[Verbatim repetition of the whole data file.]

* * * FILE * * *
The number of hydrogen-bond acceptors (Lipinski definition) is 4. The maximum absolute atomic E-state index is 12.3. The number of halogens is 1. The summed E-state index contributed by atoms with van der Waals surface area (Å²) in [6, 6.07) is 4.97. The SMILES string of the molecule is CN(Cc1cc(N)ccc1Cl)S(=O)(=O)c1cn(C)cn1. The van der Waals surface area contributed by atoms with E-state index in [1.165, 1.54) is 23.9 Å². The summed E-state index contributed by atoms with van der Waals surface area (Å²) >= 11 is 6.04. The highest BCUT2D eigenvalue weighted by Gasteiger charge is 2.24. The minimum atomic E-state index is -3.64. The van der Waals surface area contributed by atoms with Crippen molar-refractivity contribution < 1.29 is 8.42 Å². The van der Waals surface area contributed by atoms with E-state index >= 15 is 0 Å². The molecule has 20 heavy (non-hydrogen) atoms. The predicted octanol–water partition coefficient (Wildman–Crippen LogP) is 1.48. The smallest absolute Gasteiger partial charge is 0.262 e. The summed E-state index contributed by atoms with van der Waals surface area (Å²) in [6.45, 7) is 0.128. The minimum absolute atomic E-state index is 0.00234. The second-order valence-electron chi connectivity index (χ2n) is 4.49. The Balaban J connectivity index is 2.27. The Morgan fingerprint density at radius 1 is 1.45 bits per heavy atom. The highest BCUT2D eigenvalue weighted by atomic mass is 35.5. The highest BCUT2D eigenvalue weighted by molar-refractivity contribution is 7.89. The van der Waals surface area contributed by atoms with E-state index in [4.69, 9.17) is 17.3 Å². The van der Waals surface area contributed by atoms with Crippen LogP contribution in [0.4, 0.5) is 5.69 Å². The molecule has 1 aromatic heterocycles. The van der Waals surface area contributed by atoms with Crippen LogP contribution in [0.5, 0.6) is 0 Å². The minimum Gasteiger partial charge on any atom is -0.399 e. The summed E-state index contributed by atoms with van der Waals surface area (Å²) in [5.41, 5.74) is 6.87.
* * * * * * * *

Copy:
The number of hydrogen-bond acceptors (Lipinski definition) is 4. The maximum absolute atomic E-state index is 12.3. The number of halogens is 1. The summed E-state index contributed by atoms with van der Waals surface area (Å²) in [6, 6.07) is 4.97. The SMILES string of the molecule is CN(Cc1cc(N)ccc1Cl)S(=O)(=O)c1cn(C)cn1. The van der Waals surface area contributed by atoms with E-state index in [1.165, 1.54) is 23.9 Å². The summed E-state index contributed by atoms with van der Waals surface area (Å²) >= 11 is 6.04. The highest BCUT2D eigenvalue weighted by Gasteiger charge is 2.24. The minimum atomic E-state index is -3.64. The van der Waals surface area contributed by atoms with Crippen molar-refractivity contribution < 1.29 is 8.42 Å². The van der Waals surface area contributed by atoms with E-state index >= 15 is 0 Å². The molecule has 20 heavy (non-hydrogen) atoms. The predicted octanol–water partition coefficient (Wildman–Crippen LogP) is 1.48. The smallest absolute Gasteiger partial charge is 0.262 e. The summed E-state index contributed by atoms with van der Waals surface area (Å²) in [6.45, 7) is 0.128. The minimum absolute atomic E-state index is 0.00234. The second-order valence-electron chi connectivity index (χ2n) is 4.49. The Balaban J connectivity index is 2.27. The Morgan fingerprint density at radius 1 is 1.45 bits per heavy atom. The highest BCUT2D eigenvalue weighted by atomic mass is 35.5. The highest BCUT2D eigenvalue weighted by molar-refractivity contribution is 7.89. The van der Waals surface area contributed by atoms with E-state index in [4.69, 9.17) is 17.3 Å². The van der Waals surface area contributed by atoms with Crippen LogP contribution in [0.4, 0.5) is 5.69 Å². The molecule has 1 aromatic heterocycles. The van der Waals surface area contributed by atoms with Crippen LogP contribution in [0.5, 0.6) is 0 Å². The minimum Gasteiger partial charge on any atom is -0.399 e. The summed E-state index contributed by atoms with van der Waals surface area (Å²) in [5.41, 5.74) is 6.87.